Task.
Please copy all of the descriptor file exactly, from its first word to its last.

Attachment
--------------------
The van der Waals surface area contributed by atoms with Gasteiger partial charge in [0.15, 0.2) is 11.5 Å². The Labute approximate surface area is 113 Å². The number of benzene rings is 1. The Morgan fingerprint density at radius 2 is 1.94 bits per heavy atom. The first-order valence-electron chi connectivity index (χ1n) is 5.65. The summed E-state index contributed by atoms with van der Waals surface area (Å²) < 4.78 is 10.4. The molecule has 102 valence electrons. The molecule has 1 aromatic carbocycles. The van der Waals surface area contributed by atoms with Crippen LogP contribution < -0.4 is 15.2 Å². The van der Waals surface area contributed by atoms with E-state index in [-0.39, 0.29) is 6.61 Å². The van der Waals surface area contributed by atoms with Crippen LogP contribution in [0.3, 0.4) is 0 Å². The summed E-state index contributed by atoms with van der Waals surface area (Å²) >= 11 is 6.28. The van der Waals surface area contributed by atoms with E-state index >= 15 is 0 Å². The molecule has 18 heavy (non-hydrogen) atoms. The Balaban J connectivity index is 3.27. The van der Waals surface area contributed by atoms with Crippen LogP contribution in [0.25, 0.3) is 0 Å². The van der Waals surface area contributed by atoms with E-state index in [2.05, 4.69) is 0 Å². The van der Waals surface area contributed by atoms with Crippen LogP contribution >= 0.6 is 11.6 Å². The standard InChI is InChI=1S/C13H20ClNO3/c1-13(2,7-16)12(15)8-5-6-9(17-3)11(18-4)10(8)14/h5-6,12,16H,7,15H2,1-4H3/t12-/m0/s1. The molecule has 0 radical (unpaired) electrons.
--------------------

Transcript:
The van der Waals surface area contributed by atoms with Gasteiger partial charge in [0.15, 0.2) is 11.5 Å². The Labute approximate surface area is 113 Å². The number of benzene rings is 1. The Morgan fingerprint density at radius 2 is 1.94 bits per heavy atom. The first-order valence-electron chi connectivity index (χ1n) is 5.65. The summed E-state index contributed by atoms with van der Waals surface area (Å²) < 4.78 is 10.4. The molecule has 102 valence electrons. The molecule has 1 aromatic carbocycles. The van der Waals surface area contributed by atoms with Crippen LogP contribution < -0.4 is 15.2 Å². The van der Waals surface area contributed by atoms with E-state index in [-0.39, 0.29) is 6.61 Å². The van der Waals surface area contributed by atoms with Crippen LogP contribution in [0.3, 0.4) is 0 Å². The summed E-state index contributed by atoms with van der Waals surface area (Å²) >= 11 is 6.28. The van der Waals surface area contributed by atoms with E-state index >= 15 is 0 Å². The molecule has 18 heavy (non-hydrogen) atoms. The Balaban J connectivity index is 3.27. The van der Waals surface area contributed by atoms with Crippen LogP contribution in [0.25, 0.3) is 0 Å². The van der Waals surface area contributed by atoms with E-state index in [2.05, 4.69) is 0 Å². The van der Waals surface area contributed by atoms with Crippen LogP contribution >= 0.6 is 11.6 Å². The standard InChI is InChI=1S/C13H20ClNO3/c1-13(2,7-16)12(15)8-5-6-9(17-3)11(18-4)10(8)14/h5-6,12,16H,7,15H2,1-4H3/t12-/m0/s1. The molecule has 0 radical (unpaired) electrons.